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Education Stabilization Funds Can Help Schools Close the Digital Divide

american rescue plan education fund

Education Stabilization Funds Can Help Schools Close the Digital Divide

President Biden’s $1.9 trillion COVID-19 American Rescue Plan will be signed into law this Friday, March 12, 2021, following its passage in the House Wednesday, March 10. The American Rescue Plan dedicates an additional $170 billion to K-12 schools and higher education institutions to help them serve more students and safely reopen.

The original CARES Act approved in March 2020, created an Education Stabilization Fund to distribute $30.75 billion across four specific grant programs:

1. Elementary and Secondary School Emergency Relief Funds (ESSER II)
2. Higher Education Emergency Relief Funds (HEER II)
3. Governor’s Emergency Education Relief Funds (GEER II)
4. Education Stabilization Discretionary Funds (ESF-REM)

An additional $81.9 billion was dedicated to the Education Stabilization Fund on December 27, 2020,  when the Coronavirus Response and Relief Supplemental Appropriations Act, 2021 (CRRSA Act) was signed into law.

While the December funding was a start, it was still not sufficient to address the unprecedented challenges COVID-19 has caused K-12 schools and higher education institutions. The additional $170 billion in the American Rescue Plan opens the door for schools to safely reopen and close the digital divide.

The Education Stabilization Fund grant programs are administered through the U.S. Department of Education and are intended to support efforts by states, schools, and institutions of higher learning to prevent, prepare for, and respond to the COVID-19 pandemic. Each has a different focus and is subject to different eligibility requirements.


The law allows school districts to spend their Education Stabilization Funds however they choose a broad range of things, including communications devices, wi-fi signal boosters, and broadband wireless networks.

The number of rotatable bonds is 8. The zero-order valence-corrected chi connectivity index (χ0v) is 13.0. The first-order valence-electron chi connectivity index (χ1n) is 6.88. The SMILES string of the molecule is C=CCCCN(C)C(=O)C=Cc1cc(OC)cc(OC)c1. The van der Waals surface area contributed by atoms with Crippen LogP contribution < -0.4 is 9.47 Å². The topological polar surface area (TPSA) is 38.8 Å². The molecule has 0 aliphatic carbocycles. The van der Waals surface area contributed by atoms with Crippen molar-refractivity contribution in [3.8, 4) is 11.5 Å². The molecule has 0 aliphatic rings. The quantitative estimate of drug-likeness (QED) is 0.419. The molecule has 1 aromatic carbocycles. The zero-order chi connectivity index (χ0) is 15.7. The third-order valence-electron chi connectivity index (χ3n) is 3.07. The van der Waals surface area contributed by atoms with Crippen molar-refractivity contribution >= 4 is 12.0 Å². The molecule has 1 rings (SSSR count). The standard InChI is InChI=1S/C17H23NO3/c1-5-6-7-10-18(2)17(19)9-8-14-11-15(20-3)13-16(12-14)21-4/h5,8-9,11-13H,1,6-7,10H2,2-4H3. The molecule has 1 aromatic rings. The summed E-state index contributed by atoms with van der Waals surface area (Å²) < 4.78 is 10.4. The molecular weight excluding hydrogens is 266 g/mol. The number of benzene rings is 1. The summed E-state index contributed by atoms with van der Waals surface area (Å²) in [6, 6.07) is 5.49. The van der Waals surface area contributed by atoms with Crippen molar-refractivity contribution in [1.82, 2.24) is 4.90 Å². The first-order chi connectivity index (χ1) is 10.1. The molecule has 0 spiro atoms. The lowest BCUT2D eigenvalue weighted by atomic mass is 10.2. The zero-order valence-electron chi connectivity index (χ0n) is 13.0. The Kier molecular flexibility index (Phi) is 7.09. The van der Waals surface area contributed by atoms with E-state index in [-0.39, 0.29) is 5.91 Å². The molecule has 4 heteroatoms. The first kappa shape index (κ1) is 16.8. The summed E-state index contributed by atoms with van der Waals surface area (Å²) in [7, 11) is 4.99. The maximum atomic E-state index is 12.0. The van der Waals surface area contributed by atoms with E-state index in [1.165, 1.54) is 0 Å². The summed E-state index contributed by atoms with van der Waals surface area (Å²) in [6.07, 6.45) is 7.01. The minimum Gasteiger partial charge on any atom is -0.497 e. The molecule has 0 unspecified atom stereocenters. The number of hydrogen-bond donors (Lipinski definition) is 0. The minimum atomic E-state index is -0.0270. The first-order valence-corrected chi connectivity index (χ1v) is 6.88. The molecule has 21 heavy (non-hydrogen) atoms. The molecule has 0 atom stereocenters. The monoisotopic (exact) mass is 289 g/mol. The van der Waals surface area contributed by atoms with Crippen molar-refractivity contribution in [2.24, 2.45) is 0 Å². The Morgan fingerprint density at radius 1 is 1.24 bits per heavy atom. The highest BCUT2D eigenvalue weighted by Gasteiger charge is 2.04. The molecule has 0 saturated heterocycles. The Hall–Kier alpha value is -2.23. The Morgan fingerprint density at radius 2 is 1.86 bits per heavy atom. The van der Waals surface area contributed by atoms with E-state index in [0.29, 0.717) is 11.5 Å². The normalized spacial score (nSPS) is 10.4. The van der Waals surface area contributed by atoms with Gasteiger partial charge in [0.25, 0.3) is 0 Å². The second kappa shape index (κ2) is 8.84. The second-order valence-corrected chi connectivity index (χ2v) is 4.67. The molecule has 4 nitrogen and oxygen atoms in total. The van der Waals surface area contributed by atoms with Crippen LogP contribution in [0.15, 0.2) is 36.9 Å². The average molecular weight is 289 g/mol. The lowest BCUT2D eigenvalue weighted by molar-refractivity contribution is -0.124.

Guidelines outlined in H.R.1319 – American Rescue Plan Act of 2021:

(A) Any activity authorized by the Elementary and Secondary Education Act of 1965.

(B) Any activity authorized by the Individuals with Disabilities Education Act.

(C) Any activity authorized by the Adult Education and Family Literacy Act.

(D) Any activity authorized by the Carl D. Perkins Career and Technical Education Act of 2006.

(E) Coordination of preparedness and response efforts of local educational agencies with State, local, Tribal, and territorial public health departments, and other relevant agencies, to improve coordinated responses among such entities to prevent, prepare for, and respond to coronavirus.

(F) Providing principals and other school leaders with the resources necessary to address the needs of their individual schools.

(G) Activities to address the unique needs of low-income children or students, children with disabilities, English learners, racial and ethnic minorities, students experiencing homelessness, and foster care youth, including how outreach and service delivery will meet the needs of each population.

(H) Developing and implementing procedures and systems to improve the preparedness and response efforts of local educational agencies.

(I) Training and professional development for staff of the local educational agency on sanitation and minimizing the spread of infectious diseases.

(J) Purchasing supplies to sanitize and clean the facilities of a local educational agency, including buildings operated by such agency.